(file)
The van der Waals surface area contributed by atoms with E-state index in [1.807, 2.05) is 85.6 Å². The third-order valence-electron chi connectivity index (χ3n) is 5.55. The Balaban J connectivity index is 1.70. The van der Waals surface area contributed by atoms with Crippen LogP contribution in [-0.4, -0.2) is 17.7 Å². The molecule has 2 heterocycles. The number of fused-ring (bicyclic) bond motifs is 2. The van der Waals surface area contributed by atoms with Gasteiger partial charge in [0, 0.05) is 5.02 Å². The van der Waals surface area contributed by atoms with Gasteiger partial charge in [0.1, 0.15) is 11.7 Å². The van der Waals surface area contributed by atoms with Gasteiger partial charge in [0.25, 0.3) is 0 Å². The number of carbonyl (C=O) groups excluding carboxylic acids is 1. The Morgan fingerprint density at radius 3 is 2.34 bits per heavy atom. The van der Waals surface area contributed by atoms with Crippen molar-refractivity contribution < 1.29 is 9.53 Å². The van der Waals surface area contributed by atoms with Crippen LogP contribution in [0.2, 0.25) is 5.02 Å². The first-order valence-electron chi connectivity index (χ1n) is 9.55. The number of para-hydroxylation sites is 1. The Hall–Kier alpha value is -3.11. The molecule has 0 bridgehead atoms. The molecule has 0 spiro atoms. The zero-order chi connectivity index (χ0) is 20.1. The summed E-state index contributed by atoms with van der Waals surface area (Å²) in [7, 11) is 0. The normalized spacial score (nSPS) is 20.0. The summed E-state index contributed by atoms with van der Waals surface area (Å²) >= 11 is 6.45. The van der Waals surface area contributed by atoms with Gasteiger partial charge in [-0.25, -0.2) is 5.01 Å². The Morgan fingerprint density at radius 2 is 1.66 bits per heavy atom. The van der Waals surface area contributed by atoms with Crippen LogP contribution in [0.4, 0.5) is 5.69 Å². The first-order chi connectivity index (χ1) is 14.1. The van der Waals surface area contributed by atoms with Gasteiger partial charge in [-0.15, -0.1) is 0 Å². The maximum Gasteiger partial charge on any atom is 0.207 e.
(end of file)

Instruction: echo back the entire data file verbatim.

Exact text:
The van der Waals surface area contributed by atoms with E-state index in [1.807, 2.05) is 85.6 Å². The third-order valence-electron chi connectivity index (χ3n) is 5.55. The Balaban J connectivity index is 1.70. The van der Waals surface area contributed by atoms with Crippen LogP contribution in [-0.4, -0.2) is 17.7 Å². The molecule has 2 heterocycles. The number of fused-ring (bicyclic) bond motifs is 2. The van der Waals surface area contributed by atoms with Gasteiger partial charge in [0, 0.05) is 5.02 Å². The van der Waals surface area contributed by atoms with Gasteiger partial charge in [0.1, 0.15) is 11.7 Å². The van der Waals surface area contributed by atoms with Gasteiger partial charge in [0.25, 0.3) is 0 Å². The number of carbonyl (C=O) groups excluding carboxylic acids is 1. The Morgan fingerprint density at radius 3 is 2.34 bits per heavy atom. The van der Waals surface area contributed by atoms with Crippen molar-refractivity contribution < 1.29 is 9.53 Å². The van der Waals surface area contributed by atoms with Crippen LogP contribution in [0.2, 0.25) is 5.02 Å². The first-order valence-electron chi connectivity index (χ1n) is 9.55. The number of para-hydroxylation sites is 1. The Hall–Kier alpha value is -3.11. The molecule has 0 bridgehead atoms. The molecule has 0 spiro atoms. The zero-order chi connectivity index (χ0) is 20.1. The summed E-state index contributed by atoms with van der Waals surface area (Å²) in [7, 11) is 0. The normalized spacial score (nSPS) is 20.0. The summed E-state index contributed by atoms with van der Waals surface area (Å²) >= 11 is 6.45. The van der Waals surface area contributed by atoms with Gasteiger partial charge in [-0.25, -0.2) is 5.01 Å². The Morgan fingerprint density at radius 2 is 1.66 bits per heavy atom. The van der Waals surface area contributed by atoms with Crippen LogP contribution in [0.4, 0.5) is 5.69 Å². The first-order chi connectivity index (χ1) is 14.1. The van der Waals surface area contributed by atoms with Gasteiger partial charge in [-0.15, -0.1) is 0 Å². The maximum Gasteiger partial charge on any atom is 0.207 e.